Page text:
Ontario long-term care homes need 'immediate emergency intervention,' advocates say
Coalition demands province launch recruitment strategy right now to prevent more COVID-19 deaths
Long-term care homes in Ontario need "immediate emergency intervention with whatever resources are available" to prevent more deaths from COVID-19, advocates said on Tuesday.
Natalie Mehra, executive director of the Ontario Health Coalition, a network of more than 400 grassroots community organizations, said the province needs to hire more personal support workers without further delay. Basic care is needed right now, she said.
"There is no care without staffing. You need the staff to provide the care. That's the bottom line," Mehra said.
"At this point, the levels have dropped to the lowest that anyone in the sector has ever seen. It's an emergency. Immediately, we need emergency intervention."
Mehra said staff could be drawn from the ranks of primary care and community care workers, retired nurses, paramedics and members of the military. She said it needs to be "all hands on deck" and the province should follow the lead of Quebec in launching a recruitment strategy.
"The military needs to be brought in," she said. "There is no way out of this. Vaccine or not, the staffing has crumbled in the homes and they need to get staff in there to provide care. It needs to happen immediately."
Her comments came after Ontario Premier Doug Ford declared a second state of emergency and issued a provincial stay-at-home order that starts on Thursday.
Modelling shows 2nd wave deaths to exceed 1st wave
New modelling presented on Tuesday before the announcement of new provincial restrictions shows that nearly 40 per cent of long-term care facilities, or 252 homes, have active COVID-19 outbreaks.
Since Jan. 1, 198 long-term care residents and two staff members have died of COVID-19. Forecasts suggest there will be more long-term care home deaths in the second wave than in the first wave, when 1,815 long-term care residents died.
Ford and his ministers announced no new changes specifically for long-term care at their news conference.
Health Minister Christine Elliott said: "We are building that iron ring around the long term care homes by the vaccinations that we're doing, and we have centred our vaccination efforts on vaccinating the residents of long term care homes, their essential caregivers and the staff that are coming in."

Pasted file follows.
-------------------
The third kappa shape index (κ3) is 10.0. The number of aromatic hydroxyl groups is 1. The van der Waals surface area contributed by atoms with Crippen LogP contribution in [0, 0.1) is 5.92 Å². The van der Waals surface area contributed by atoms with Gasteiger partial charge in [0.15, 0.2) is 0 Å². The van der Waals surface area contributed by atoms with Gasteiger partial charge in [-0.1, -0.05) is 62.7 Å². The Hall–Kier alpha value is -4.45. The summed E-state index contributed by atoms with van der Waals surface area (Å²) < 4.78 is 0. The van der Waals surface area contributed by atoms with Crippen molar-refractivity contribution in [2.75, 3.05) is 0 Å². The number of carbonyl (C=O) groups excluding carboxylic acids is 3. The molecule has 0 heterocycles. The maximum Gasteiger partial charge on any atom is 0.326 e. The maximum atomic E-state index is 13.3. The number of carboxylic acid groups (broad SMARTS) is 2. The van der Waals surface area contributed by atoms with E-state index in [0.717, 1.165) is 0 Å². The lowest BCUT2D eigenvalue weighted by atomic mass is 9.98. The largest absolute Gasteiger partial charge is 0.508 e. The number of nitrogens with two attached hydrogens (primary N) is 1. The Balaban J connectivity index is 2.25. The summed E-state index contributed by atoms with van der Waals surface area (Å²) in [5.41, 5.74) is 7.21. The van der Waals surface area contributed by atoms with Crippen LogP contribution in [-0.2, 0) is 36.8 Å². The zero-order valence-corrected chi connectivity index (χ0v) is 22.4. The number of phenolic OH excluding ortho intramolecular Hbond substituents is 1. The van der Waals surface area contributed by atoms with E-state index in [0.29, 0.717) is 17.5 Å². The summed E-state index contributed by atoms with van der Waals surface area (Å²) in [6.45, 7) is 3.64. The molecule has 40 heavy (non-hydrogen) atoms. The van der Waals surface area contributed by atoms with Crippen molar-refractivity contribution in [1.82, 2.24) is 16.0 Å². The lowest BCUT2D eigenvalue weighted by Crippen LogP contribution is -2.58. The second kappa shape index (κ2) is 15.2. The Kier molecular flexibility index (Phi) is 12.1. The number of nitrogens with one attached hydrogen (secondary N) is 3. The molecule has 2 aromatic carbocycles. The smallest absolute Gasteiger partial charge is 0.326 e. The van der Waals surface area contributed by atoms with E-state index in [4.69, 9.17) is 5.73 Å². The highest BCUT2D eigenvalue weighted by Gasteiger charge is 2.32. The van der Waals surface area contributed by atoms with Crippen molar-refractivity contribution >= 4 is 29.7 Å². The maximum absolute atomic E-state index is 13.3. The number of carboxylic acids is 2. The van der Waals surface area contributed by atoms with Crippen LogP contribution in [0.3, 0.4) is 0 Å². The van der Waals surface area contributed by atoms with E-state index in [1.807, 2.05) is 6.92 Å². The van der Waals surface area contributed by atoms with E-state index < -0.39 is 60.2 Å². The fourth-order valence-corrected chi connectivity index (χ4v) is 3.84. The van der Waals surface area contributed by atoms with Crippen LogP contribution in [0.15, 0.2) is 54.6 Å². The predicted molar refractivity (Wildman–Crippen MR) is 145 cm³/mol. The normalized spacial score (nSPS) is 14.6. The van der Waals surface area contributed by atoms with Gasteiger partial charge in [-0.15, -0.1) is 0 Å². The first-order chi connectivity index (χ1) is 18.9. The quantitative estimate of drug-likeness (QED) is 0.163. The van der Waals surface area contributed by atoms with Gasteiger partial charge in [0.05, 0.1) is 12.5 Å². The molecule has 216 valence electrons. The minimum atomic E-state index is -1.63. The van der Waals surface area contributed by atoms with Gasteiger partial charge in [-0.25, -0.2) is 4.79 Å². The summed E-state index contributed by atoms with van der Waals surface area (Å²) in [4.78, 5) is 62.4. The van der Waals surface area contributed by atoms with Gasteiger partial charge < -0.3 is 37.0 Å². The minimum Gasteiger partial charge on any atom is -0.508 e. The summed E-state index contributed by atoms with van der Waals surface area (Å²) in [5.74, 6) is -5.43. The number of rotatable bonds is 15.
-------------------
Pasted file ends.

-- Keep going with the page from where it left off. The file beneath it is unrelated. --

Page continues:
Elliott said vaccinations are "proceeding very well" in Ontario's four hot spots: Toronto, Peel Region, Windsor-Essex and York Region.
WATCH | CBC's Lorenda Reddekopp reports on projections for long-term care and reaction to the premier's announcement on Tuesday:
Windsor-Essex has told the province that it has completed vaccinations of all of its long-term care residents, while the City of Toronto has said it will have done so by Jan. 18, she said. Peel and York Regions are also on track, she added.
Mehra disputed the minister's claim, saying there is no "iron ring" around long-term care homes in Ontario.
"It's mythical. It does not exist," she said.
Basic infection control measures not in place, advocate says
Mehra said she heard on Monday from a personal support worker who is working in a home with an outbreak, where personal support workers don't have access to N95 masks.
"Even some of the workers who are working directly with the COVID-positive residents have surgical masks and face shields, that's it," she said.
"That's the state of infection control in a number of these homes. The basic infection control measures that were supposed to be put in place in the first wave are not happening."
NDP Leader Andrea Horwath, meanwhile, said at least 10,000 more staff members are needed in long-term care and infection prevention and control experts are needed in every long-term care home.
She said she was "pretty shocked" by the lack of action announced by the premier on Tuesday.
"The lack of new measures by this premier is absolutely horrifying," Horwath said. "Ontarians are going to pay the price."
Horwath said the measures announced aren't dramatically different than what the government has already been asking people to do for weeks.
"This is an absolutely inadequate response that completely lacks urgency that the circumstances demand," she said.
With files from Lorenda Reddekopp and The Canadian Press